Probiotics industry bodies have delivered a withering verdict on a technical workshop staged by the European Food Safety Authority (EFSA) to discuss gut health and immunity claims submitted under the EU’s Nutrition & Health Claims Regulation.
Four groups – the International Probiotics Association, the Yoghurt & Live Fermented Milks Association, the European Food & Feed Cultures Association and the Lactic Acid Bacteria Industrial Platform – issued a joint-statement in the wake of the meeting, which was held amid growing concern that to-date EFSA’s NDA panel has approved no claims for probiotic ingredients.
The bodies welcomed the workshop as “an opportunity to explore various solutions” but added that EFSA “did not totally meet the expectations of the participants.”
“Many procedural and scientific aspects remained unanswered,” they said. “In addition, the workshop revealed numerous discrepancies in the way the scientific community and the panel are evaluating evidence.
“There still remains considerable uncertainty regarding the level of scientific substantiation required and the method for applicants to deal with claims in emerging science. Further clarifications are needed on very basic elements such as, among others, recognized risk factors and beneficial physiological effects, ranking of different immune parameters, best study models and target populations to be used for claim substantiation for food and food supplements.
“The impact of EFSA’s negative opinions is deeply disconcerting for the industry, both in terms of the time and money invested in clinical trials, but also in terms of the damage to the industry’s credibility and the impact on public opinion. Therefore, we plead to the European Commission to understand that an improvement of the functioning of the claims approval process is necessary.”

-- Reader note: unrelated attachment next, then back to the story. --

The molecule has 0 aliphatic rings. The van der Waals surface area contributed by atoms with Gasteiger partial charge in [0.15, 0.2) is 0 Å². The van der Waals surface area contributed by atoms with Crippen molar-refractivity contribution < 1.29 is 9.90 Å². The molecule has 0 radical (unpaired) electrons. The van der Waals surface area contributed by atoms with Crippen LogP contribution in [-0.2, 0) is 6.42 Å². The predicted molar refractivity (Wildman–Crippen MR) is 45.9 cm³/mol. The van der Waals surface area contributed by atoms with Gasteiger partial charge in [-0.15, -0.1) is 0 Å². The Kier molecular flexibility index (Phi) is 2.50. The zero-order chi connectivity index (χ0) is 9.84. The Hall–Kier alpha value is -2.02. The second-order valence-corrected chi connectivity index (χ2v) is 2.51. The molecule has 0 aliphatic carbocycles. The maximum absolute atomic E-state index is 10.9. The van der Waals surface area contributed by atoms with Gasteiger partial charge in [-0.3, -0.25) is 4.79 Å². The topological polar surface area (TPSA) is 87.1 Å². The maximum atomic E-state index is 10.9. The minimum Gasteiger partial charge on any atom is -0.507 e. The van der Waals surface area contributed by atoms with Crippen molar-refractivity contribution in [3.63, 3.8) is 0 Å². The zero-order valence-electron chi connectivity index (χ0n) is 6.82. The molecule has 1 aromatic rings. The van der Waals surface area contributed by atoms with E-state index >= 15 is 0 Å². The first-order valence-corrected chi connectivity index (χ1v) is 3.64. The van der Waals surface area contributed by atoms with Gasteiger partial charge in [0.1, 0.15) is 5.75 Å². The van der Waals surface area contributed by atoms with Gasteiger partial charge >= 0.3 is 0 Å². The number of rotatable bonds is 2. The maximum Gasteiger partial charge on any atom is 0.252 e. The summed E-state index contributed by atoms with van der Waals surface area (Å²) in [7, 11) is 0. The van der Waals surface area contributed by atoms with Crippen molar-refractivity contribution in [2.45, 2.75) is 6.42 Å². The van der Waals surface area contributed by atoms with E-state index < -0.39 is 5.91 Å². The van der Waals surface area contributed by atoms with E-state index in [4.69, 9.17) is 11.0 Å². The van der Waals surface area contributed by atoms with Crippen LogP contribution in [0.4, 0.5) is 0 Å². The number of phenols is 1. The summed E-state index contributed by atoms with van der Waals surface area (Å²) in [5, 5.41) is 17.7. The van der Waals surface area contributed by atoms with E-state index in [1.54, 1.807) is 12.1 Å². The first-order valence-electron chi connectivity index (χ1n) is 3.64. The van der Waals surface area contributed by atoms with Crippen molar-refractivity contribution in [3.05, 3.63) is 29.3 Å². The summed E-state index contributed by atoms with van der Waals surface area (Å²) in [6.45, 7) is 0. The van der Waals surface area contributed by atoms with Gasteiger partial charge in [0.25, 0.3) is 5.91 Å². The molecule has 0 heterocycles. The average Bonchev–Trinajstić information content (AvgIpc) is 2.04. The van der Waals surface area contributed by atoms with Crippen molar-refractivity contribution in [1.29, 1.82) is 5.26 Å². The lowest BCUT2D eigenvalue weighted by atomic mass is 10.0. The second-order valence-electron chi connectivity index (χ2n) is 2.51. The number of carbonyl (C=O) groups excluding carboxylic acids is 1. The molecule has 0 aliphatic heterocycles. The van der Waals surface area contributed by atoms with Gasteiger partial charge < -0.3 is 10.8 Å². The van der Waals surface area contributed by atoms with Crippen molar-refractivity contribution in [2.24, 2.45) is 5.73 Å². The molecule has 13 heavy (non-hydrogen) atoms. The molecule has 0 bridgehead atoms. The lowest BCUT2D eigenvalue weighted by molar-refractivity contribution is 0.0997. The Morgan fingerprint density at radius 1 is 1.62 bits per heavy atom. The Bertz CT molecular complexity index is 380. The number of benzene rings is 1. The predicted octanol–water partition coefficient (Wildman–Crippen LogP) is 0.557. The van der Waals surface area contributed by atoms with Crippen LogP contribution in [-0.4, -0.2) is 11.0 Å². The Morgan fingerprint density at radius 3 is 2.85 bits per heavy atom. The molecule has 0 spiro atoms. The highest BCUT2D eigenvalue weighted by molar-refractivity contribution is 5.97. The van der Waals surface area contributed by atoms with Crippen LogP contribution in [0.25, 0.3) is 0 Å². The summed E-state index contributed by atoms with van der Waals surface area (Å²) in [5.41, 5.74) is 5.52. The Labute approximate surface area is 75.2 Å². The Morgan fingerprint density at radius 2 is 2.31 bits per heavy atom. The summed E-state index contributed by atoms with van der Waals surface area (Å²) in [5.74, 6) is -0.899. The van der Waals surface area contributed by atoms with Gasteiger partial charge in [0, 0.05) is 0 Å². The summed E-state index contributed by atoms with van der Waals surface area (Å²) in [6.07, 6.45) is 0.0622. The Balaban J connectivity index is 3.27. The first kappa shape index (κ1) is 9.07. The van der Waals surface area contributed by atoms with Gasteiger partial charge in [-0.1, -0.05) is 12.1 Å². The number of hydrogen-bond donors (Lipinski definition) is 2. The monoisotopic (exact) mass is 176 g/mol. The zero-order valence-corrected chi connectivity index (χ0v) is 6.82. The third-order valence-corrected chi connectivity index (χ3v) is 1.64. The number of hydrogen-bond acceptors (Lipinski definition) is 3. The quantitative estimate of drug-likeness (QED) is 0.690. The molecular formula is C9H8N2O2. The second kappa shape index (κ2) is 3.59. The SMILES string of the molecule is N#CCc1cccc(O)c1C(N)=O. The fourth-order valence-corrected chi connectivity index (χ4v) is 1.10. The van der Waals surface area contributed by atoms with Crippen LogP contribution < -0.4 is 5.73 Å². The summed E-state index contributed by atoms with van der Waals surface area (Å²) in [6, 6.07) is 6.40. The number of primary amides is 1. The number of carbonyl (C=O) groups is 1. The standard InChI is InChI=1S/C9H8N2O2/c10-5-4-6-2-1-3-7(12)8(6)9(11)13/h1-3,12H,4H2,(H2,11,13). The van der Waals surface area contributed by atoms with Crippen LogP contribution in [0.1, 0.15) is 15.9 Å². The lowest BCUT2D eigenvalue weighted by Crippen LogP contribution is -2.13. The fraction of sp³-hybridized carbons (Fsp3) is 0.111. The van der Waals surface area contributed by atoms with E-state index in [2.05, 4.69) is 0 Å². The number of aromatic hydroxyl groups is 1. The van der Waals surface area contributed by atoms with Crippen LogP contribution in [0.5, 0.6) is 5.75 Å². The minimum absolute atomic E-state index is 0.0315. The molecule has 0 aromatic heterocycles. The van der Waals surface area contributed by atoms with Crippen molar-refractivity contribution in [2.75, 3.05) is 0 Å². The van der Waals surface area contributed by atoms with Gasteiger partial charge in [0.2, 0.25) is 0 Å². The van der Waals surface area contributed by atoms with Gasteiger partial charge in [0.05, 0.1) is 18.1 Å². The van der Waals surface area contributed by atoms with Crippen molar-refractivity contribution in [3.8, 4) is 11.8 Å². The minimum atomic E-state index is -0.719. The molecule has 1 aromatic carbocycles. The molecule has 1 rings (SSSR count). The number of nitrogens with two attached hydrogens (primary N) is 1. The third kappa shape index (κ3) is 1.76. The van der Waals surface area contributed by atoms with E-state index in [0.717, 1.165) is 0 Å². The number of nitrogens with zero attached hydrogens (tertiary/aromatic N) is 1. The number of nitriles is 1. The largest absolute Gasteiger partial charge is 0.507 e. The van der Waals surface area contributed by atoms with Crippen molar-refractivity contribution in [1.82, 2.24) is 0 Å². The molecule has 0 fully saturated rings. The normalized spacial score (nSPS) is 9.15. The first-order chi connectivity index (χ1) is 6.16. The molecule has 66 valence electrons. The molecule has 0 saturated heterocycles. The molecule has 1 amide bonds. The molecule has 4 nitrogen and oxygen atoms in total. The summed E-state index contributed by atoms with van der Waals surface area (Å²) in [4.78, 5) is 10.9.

The groups also joined calls for the European Food Safety Authority to hold ‘pre-submission meetings’ for companies applying for health claims.
“Increasing dialogue and clarity by establishing pre‐consultation meetings would be mutually beneficial to both EFSA and the applicants,” they argued. “Such consultations would not only benefit the quality of future applications but may also improve the efficiency of the process. Moreover, these consultations could – in the long run – lower the cost to EFSA, as the majority of the applications would improve and be properly presented and structured.”
However, there is no sign that such meetings will take place in the foreseeable future. At its management board meeting on December 16, EFSA set its budget for 2011 and confirmed there were no funds to pay for the resources necessary to hold pre-submission meetings.